Answer: Besides the usual signs of stroke on CT which are difficult to visualize early in the course of illness and difficult to visualize in the cerebellum and brain stem, look for obliteration or near obliteration of the 4th ventricle indicating cerebellar edema and impending herniation.

Question 3: How does the HINTS exam compare to diffuse weighted MRI for diagnosing acute posterior circulation stroke?

Answer:  The HINTS exam has a better accuracy than MRI for diagnosing acute posterior circulation stroke.  The presence of any one of the three dangerous signs of the HINTS exam had a sensitivity of 100%  and a specificity of 96% for stroke (negative likelihood ratio 0.00, 95% CI 0.00–0.12)

Question 4: What are the new Sgarbossa criteria for diagnosing acute MI in the setting of LBBB?

Answer: Excessive discordance (ST/S ratio < -0.25). The Modified Sgarbossa Criteria which includes this 3rd criteria of more than 25% of the R or S wave discordant deviation is more sensitive than the original Sgarbossa Criteria for predicting AMI in the presence of LBBB, but don’t forget that this needs an external validation study before we can begin to apply it. If you have ST deviation in a discordant direction that is more than 25% the size of the q wave or the s wave in a patient who presents with symptoms consistent with an MI in a LBBB, then consider activating your cath lab or giving lytics.

ST-S-ratio-Sgarbosa

Question 5: What is the new ECG definition of ST-elevation for STEMI?

Answer:

STEMI is defined by STE > 1 mm in at least two contiguous leads, with the exception of leads V2-V3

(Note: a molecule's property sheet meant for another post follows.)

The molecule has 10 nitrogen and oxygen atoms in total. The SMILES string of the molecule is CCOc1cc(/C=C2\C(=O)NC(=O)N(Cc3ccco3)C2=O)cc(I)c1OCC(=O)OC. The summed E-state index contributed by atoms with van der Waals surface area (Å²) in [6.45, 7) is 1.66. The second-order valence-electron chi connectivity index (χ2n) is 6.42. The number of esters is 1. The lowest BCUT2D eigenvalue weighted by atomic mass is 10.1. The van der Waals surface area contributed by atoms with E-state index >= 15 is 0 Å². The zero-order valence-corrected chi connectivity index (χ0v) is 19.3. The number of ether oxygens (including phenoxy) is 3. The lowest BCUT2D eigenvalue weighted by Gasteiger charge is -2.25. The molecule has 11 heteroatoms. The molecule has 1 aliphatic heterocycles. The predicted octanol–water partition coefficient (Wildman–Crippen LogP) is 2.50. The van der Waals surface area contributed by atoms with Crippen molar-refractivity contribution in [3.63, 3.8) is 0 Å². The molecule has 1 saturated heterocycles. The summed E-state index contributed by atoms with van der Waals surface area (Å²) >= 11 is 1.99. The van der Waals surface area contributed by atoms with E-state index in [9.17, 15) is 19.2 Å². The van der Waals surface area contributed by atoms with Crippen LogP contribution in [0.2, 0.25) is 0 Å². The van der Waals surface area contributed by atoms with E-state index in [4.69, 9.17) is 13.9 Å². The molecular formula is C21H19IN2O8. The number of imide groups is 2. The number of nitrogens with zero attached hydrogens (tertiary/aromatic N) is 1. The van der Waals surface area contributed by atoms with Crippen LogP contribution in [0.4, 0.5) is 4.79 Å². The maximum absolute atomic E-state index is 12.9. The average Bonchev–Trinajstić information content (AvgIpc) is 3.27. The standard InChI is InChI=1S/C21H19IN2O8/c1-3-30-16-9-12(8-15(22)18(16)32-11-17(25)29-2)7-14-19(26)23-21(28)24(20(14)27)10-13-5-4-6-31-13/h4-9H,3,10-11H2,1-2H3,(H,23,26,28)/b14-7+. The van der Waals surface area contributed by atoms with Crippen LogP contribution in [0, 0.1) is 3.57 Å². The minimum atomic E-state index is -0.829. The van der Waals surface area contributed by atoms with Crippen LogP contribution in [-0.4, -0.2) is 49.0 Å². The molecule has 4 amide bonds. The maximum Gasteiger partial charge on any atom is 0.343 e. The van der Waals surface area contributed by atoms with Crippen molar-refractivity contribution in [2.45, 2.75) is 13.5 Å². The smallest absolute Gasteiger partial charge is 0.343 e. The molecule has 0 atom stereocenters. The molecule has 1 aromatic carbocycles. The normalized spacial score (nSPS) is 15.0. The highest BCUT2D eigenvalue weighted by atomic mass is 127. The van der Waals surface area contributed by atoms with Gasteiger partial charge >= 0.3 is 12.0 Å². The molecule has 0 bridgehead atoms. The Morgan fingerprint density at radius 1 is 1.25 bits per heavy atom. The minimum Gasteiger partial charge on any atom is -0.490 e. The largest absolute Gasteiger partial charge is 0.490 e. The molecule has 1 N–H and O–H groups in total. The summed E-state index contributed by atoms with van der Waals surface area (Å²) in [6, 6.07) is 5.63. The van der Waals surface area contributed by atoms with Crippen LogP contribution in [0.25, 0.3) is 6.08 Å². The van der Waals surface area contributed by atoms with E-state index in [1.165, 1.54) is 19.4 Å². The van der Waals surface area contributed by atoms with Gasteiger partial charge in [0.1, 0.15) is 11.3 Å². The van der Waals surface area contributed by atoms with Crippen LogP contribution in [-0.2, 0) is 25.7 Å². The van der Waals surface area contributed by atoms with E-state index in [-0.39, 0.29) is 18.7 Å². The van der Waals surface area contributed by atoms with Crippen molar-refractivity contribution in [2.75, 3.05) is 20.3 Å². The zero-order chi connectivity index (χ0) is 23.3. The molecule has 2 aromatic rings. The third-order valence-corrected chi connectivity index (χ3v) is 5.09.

§ _STEMI is defined by STE > 2 mm in leads V2-V3 in men > 40 years of age

§ _STEMI is defined by STE > 2.5mm in leads V2-V3 in men < 40 years of age § _STEMI is defined by STE > 1.5 mm in leads V2-V3 in women

Question 6 : Why should we repeat ECGs in patients suspected of ACS/MI in the ED?

Answer:

• 11% of patients diagnosed with STEMI had an initial non-diagnostic ECG

• 72% of these patients had a diagnostic (STEMI) ECG within 90 minutes

The shape of the ST segment may change (eg straighten) BEFORE the ST segment elevates in STEMI, so the ST elevation may not be apparent immediately, and only show up on subsequent serial ECGs.

Dr. Helman, Dr. Mattu and Dr. Swadron have no conflicts of interest to declare.

KEY REFERENCES

1. Clinical practice guideline: Benign paroxysmal positional vertigo. Bhattacharyya, n et al. Otolaryngology-Head and Neck Surgery 2008; 139: 47-81. Abstract

2. Does my dizzy patient have a stroke? A systematic review of bedside diagnosis in acute vestibular syndrome. Tarnutzer, MD et al. CMAJ 2011; 183(9):571-592. Free Full Text

3. HINTS to diagnose stroke in the Acute Vestibular Syndrome: Three-step beside oculomotor examination more sensitive than early MRI diffusion-weighted imaging. Kattah, JC et al. Stroke 2009; 40: 3504-3510. Free Full Text